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Adapt or die: Why good people and frogs finish first

By Scott Goodson, Chief executive officer

StrawberryFrog

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The Drum Network article

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August 27, 2019 | 7 min read

Twenty years ago my partners and I were inspired enough by the plucky strawberry frog to name our then upstart marketing firm after learning of its true nature of agility and adaptability. Even though it's a small frog - about the size of a thumb drive - it is mighty as it boxes above its weight in terms of packing a poison punch. Except for the poisonous bit, we related to those core traits as well. At the time, the advertising landscape was dominated by lumbering dinosaurs who were anything but agile and adaptable. We aspired to be different, to be like the strawberry frog.

StrawberryFrog (the company) compare their characteristics to their namesake mascot, the stealthy Strawberry Frog amphibian.

StrawberryFrog (the company) compare their characteristics to their namesake mascot, the stealthy Strawberry Frog amphibian.

So naturally when we read that our namesake mascot was in the news again - Strawberry frogs can take the heat - I started reflecting on some lessons from 20 years of being in the advertising and marketing industries. And that indeed, we can still relate to this fascinating amphibian in new and interesting ways. Their path is still our path.

Basically the news is that due to climate change and human activities, some strawberry frogs have been forced from their comfort zone of the shady forests of Costa Rica to the sunnier, hotter and drier fields and pastures created by humans hungry for more farmland. Just as we in NYC are adapting to increasingly hot and humid summers (by seeking the air conditioning of a building here or a coffee shop there), some frogs have had to adjust their habits (by seeking the shade of a log here, or some dead leaves there). And recent research has shown that they have been quite successful in adapting to this new terrain.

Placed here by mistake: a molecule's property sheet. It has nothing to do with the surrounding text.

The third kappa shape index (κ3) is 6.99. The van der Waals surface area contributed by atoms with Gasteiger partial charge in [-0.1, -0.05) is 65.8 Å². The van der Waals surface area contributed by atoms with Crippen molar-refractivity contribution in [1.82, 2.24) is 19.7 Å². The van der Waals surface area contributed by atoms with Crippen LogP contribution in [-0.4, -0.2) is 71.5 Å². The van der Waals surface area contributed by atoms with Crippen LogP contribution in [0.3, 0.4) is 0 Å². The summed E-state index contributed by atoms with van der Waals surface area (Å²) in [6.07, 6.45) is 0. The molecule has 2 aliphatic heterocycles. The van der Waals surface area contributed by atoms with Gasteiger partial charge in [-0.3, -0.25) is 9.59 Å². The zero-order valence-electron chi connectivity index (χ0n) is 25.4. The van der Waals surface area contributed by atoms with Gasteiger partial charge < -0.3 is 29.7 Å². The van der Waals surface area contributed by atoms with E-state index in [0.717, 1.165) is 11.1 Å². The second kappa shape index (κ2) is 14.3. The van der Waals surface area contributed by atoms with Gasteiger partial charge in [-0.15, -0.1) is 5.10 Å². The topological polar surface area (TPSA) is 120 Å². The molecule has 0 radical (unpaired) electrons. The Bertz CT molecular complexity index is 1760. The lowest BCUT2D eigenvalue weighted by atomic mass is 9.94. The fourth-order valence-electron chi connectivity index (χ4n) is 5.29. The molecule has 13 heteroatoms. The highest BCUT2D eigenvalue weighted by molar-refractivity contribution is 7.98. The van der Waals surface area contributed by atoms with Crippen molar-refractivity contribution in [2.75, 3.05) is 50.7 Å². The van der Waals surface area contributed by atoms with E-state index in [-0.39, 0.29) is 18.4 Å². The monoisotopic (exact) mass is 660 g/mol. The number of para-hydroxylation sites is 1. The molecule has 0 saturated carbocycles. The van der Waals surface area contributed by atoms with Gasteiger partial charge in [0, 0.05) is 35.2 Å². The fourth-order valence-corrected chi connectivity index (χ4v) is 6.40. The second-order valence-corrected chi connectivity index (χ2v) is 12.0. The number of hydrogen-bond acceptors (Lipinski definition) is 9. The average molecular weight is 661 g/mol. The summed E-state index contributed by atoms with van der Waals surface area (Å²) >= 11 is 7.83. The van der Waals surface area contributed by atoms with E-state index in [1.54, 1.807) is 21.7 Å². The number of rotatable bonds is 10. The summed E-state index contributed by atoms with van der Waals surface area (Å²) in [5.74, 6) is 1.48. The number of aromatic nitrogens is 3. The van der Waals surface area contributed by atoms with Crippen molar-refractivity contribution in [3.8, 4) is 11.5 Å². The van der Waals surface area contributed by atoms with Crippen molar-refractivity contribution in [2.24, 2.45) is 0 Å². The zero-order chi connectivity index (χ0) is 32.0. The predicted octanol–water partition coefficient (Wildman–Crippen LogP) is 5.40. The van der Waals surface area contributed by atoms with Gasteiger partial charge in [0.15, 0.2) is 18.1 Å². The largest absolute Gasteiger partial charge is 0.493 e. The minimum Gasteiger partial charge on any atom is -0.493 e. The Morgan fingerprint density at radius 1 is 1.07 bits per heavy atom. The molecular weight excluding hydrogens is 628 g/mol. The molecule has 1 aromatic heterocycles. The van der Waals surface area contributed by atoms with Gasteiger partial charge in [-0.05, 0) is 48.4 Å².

In other words, our friends are surviving to breed another day! Similarly, StrawberryFrog (the company) also began in a single natural habitat: sparking movements to engage consumers rather than traditional advertising, also using movements to transform organizations and change company culture. Traditional advertising is reliant on targeting, movements are open to all; traditional advertising is reliant on big media spends, movements are sustainable; traditional advertising is inefficient, movements are highly effective.

Recently we pushed our way into a new environment: adapting our honed movement marketing techniques to help leaders and CEOs transform their organizations and to help them adapt to change – by instigating a movement from the inside. And today, we live quite happily in both environments. Inside and outside, movement passions to move people. As a company, we provide those shady pockets needed to survive the perils of a rapidly changing business environment. Using the rule of threes (and in the interest of brevity), here are some quick takeaways about what companies need to do in order to survive in today’s climate:

1) Build a great company, not just a great brand